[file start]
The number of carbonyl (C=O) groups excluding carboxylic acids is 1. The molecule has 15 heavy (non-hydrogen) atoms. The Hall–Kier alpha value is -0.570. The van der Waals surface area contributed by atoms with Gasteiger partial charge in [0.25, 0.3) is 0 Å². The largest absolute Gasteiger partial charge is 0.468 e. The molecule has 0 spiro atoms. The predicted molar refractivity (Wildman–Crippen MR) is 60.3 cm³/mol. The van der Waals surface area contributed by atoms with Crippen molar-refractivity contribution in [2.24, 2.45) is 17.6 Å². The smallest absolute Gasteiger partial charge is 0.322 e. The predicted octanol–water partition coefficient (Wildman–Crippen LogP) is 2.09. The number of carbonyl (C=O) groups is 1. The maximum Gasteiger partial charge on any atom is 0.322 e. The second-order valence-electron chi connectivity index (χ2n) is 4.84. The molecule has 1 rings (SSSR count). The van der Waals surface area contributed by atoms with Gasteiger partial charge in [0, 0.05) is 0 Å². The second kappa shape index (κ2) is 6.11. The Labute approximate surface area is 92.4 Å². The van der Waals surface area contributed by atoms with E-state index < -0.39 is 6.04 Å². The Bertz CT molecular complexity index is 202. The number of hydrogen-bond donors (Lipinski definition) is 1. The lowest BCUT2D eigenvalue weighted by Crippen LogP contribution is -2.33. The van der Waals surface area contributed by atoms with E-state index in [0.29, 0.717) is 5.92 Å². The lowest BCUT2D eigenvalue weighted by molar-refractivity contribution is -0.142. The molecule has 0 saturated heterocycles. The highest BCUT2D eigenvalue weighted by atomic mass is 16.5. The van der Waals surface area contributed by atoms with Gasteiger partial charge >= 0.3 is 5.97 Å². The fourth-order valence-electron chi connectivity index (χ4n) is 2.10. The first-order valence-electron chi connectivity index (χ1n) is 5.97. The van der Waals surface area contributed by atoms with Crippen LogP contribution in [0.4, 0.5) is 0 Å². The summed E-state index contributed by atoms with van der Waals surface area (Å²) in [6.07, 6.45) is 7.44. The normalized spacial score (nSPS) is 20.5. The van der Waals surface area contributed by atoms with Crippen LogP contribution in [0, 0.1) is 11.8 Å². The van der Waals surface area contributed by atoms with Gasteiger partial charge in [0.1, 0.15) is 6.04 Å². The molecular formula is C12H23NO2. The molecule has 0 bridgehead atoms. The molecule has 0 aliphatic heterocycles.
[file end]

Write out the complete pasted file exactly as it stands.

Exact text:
The number of carbonyl (C=O) groups excluding carboxylic acids is 1. The molecule has 15 heavy (non-hydrogen) atoms. The Hall–Kier alpha value is -0.570. The van der Waals surface area contributed by atoms with Gasteiger partial charge in [0.25, 0.3) is 0 Å². The largest absolute Gasteiger partial charge is 0.468 e. The molecule has 0 spiro atoms. The predicted molar refractivity (Wildman–Crippen MR) is 60.3 cm³/mol. The van der Waals surface area contributed by atoms with Crippen molar-refractivity contribution in [2.24, 2.45) is 17.6 Å². The smallest absolute Gasteiger partial charge is 0.322 e. The predicted octanol–water partition coefficient (Wildman–Crippen LogP) is 2.09. The number of carbonyl (C=O) groups is 1. The maximum Gasteiger partial charge on any atom is 0.322 e. The second-order valence-electron chi connectivity index (χ2n) is 4.84. The molecule has 1 rings (SSSR count). The van der Waals surface area contributed by atoms with Gasteiger partial charge in [0, 0.05) is 0 Å². The second kappa shape index (κ2) is 6.11. The Labute approximate surface area is 92.4 Å². The van der Waals surface area contributed by atoms with E-state index < -0.39 is 6.04 Å². The Bertz CT molecular complexity index is 202. The number of hydrogen-bond donors (Lipinski definition) is 1. The lowest BCUT2D eigenvalue weighted by Crippen LogP contribution is -2.33. The van der Waals surface area contributed by atoms with E-state index in [0.29, 0.717) is 5.92 Å². The lowest BCUT2D eigenvalue weighted by molar-refractivity contribution is -0.142. The molecule has 0 saturated heterocycles. The highest BCUT2D eigenvalue weighted by atomic mass is 16.5. The van der Waals surface area contributed by atoms with Gasteiger partial charge >= 0.3 is 5.97 Å². The fourth-order valence-electron chi connectivity index (χ4n) is 2.10. The first-order valence-electron chi connectivity index (χ1n) is 5.97. The van der Waals surface area contributed by atoms with Crippen LogP contribution in [0.4, 0.5) is 0 Å². The summed E-state index contributed by atoms with van der Waals surface area (Å²) in [6.07, 6.45) is 7.44. The normalized spacial score (nSPS) is 20.5. The van der Waals surface area contributed by atoms with Crippen LogP contribution in [0, 0.1) is 11.8 Å². The van der Waals surface area contributed by atoms with Gasteiger partial charge in [0.1, 0.15) is 6.04 Å². The molecular formula is C12H23NO2. The molecule has 0 bridgehead atoms. The molecule has 0 aliphatic heterocycles.